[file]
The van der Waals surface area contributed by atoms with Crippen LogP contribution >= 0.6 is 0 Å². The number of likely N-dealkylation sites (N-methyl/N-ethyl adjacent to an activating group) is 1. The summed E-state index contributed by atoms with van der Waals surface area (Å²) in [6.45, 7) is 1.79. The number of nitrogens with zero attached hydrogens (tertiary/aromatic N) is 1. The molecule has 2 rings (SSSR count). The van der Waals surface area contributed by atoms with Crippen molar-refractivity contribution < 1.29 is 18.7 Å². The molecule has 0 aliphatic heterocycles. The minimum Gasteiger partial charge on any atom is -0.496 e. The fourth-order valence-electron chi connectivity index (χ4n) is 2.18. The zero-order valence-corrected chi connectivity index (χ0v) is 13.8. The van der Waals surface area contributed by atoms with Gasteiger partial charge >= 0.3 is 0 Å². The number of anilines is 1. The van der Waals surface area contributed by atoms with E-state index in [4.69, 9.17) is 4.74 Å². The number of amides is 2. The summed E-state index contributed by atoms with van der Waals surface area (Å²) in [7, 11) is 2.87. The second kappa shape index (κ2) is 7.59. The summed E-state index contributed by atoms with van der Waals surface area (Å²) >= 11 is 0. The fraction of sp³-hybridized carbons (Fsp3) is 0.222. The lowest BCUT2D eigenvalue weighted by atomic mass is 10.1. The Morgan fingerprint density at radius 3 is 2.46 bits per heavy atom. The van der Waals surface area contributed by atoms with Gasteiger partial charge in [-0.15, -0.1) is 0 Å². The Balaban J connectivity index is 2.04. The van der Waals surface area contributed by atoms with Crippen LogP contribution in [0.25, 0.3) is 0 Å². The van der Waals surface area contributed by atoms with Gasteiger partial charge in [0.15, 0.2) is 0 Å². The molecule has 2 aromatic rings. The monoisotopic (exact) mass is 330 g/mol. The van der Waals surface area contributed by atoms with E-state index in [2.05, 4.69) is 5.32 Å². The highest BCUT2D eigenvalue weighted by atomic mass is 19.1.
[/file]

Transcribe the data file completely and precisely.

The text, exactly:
The van der Waals surface area contributed by atoms with Crippen LogP contribution >= 0.6 is 0 Å². The number of likely N-dealkylation sites (N-methyl/N-ethyl adjacent to an activating group) is 1. The summed E-state index contributed by atoms with van der Waals surface area (Å²) in [6.45, 7) is 1.79. The number of nitrogens with zero attached hydrogens (tertiary/aromatic N) is 1. The molecule has 2 rings (SSSR count). The van der Waals surface area contributed by atoms with Crippen molar-refractivity contribution < 1.29 is 18.7 Å². The molecule has 0 aliphatic heterocycles. The minimum Gasteiger partial charge on any atom is -0.496 e. The fourth-order valence-electron chi connectivity index (χ4n) is 2.18. The zero-order valence-corrected chi connectivity index (χ0v) is 13.8. The van der Waals surface area contributed by atoms with Gasteiger partial charge >= 0.3 is 0 Å². The number of anilines is 1. The van der Waals surface area contributed by atoms with E-state index in [4.69, 9.17) is 4.74 Å². The number of amides is 2. The summed E-state index contributed by atoms with van der Waals surface area (Å²) in [7, 11) is 2.87. The second kappa shape index (κ2) is 7.59. The summed E-state index contributed by atoms with van der Waals surface area (Å²) >= 11 is 0. The fraction of sp³-hybridized carbons (Fsp3) is 0.222. The lowest BCUT2D eigenvalue weighted by atomic mass is 10.1. The Morgan fingerprint density at radius 3 is 2.46 bits per heavy atom. The van der Waals surface area contributed by atoms with Gasteiger partial charge in [-0.15, -0.1) is 0 Å². The Balaban J connectivity index is 2.04. The van der Waals surface area contributed by atoms with Crippen LogP contribution in [0.25, 0.3) is 0 Å². The van der Waals surface area contributed by atoms with Gasteiger partial charge in [0.15, 0.2) is 0 Å². The molecule has 2 aromatic rings. The monoisotopic (exact) mass is 330 g/mol. The van der Waals surface area contributed by atoms with E-state index in [2.05, 4.69) is 5.32 Å². The highest BCUT2D eigenvalue weighted by atomic mass is 19.1.